Hide your ASSets the Python way

Some of you may have seen the “trick” of using the command prompt to hide archives in images. Example: “C:>copy /b image1.jpg + stuff.zip newimage.jpg” This will hide stuff.zip in the picture image.jpg and output the merged file as newimage.jpg

As far as I know, this only works with jpeg’s. That’s cool and all, but how does it do that? And how can I do the same with python?

Well, it works by opening each file as it’s binary state and merges the two binaries into one. To view the image, just open it like normal. To view the archive, open it with an archive viewer like 7zip.

Now that we know how it works, lets try and do the same with python.

#open the image a=append, b=open as binary
image = open("test.jpg", "ab")

#open the archive as a binary
archive = open("test.zip","rb")

#write the archive data after a newline
#to our image
image.write("\n"+archive.read())

#close handles
image.close()
archive.close()

As you can see, it only took 5 lines of code. You can view the image as a regular image, or open as a zip file. Alliteratively, you could os.popen() or os.system() with the cmd version as well, but I like to do things the python way.

Short, sweet, and to the point.

Some of you may have seen the “trick” of using the command prompt to hide archives in images. Example: “C:>copy /b image1.jpg + stuff.zip newimage.jpg” This will hide stuff.zip in the picture image.jpg and output the merged file as newimage.jpg

As far as I know, this only works with jpeg’s. That’s cool and all, but how does it do that? And how can I do the same with python?
Well, it works by opening each file as it’s binary state and merges the two binaries into one. To view the image, just open it like normal. To view the archive, open it with an archive viewer like 7zip.

Now that we know how it works, lets try and do the same with python.

#open the image a=append, b=open as binary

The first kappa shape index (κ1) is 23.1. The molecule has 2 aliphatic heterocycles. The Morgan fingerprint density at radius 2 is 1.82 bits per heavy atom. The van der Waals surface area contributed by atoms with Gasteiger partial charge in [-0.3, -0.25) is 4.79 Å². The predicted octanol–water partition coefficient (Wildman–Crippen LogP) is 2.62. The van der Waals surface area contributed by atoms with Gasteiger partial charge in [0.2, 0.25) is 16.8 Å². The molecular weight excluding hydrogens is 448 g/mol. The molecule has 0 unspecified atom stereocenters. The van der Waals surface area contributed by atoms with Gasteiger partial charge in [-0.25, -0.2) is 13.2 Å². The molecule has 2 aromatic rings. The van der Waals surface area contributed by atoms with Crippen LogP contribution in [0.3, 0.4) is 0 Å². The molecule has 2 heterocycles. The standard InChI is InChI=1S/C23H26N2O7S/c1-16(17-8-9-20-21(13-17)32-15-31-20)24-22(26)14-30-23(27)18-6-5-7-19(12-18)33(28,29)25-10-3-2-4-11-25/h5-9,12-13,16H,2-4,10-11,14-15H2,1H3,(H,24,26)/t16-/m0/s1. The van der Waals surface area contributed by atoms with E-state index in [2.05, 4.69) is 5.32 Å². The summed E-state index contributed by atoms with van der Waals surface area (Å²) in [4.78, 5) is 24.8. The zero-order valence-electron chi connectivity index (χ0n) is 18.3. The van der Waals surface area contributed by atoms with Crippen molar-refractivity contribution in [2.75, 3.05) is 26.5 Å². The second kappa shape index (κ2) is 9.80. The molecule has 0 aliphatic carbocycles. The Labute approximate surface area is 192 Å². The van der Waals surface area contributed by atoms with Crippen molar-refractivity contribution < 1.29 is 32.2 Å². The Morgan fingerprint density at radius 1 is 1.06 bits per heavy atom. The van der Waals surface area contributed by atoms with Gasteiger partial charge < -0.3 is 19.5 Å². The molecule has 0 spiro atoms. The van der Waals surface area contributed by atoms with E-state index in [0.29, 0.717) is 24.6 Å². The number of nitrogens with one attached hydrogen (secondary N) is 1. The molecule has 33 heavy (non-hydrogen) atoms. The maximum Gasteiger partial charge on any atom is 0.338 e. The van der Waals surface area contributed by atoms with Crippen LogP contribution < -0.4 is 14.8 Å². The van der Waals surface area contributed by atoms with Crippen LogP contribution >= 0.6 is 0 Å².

image = open(test.jpg";, "ab")
#open the archive as a binary
archive = open(test.zip", "rb")
#write the archive data after a newline
#to our image
image.write("\n"+archive.read())
#close handles
image.close()
archive.close()

As you can see, it only took 5 lines of code. You can view the image as a regular image, or open as a zip file. Alliteratively, you could os.popen() or os.system() with the cmd version as well, but I like to do things the python way.

Short, sweet, and to the point.

EDIT:
Here is how to get the data back out of the image.

import os

#open the image a=append, b=open as binary
imgsize = os.stat("test.jpg").st_size
image = open("test.jpg", "ab")

#open the archive as a binary
archsize = os.stat("test.zip").st_size
archive = open("test.zip","rb")

#write the archive data after a newline
#to our image
image.write("\n"+archive.read())

#close handles
image.close()
archive.close()

#new zip
narchive = open("test2.zip", "wb")

#old image
old = open("test.jpg", "rb")
oldr = old.read()

#get and write appended data
data = oldr[-archsize:]
narchive.write(data)
narchive.close()
old.close()

You can actually pop or cut the data from the file, but this is just a demo.

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About Tech B.

I am currently employed as a tech support rep for Frontier DSL internet and Dail-Up service. If you live on the East Coast and have Frontier or the old Verizon, you may have spoken with me at one point. I do side jobs programming and building things for people. I know Python better than any language in my toolbox. I can also develop Android Apps, which are Java based. Other languages include C , VB/VB.NET, some C#, PBASIC, Batch, Javascript, and some PHP. I love microcontrollers and interfacing with the outside world. I am currently working with Arduinos, which are amazing. Also I can work with the Basic Stamp family of microcontrollers; future development includes FPGA and embedded Linux. I was going to school, but have financial issues at the moment that are keeping me from the books. I plan on going back in the next couple semesters and finishing up my Associates in IT, then perusing a BS in computer science.
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4 Responses to Hide your ASSets the Python way

  1. CN says:

    How to read it back??

  2. dangayle says:

    How would you split that file back up again in Python? Can you even?

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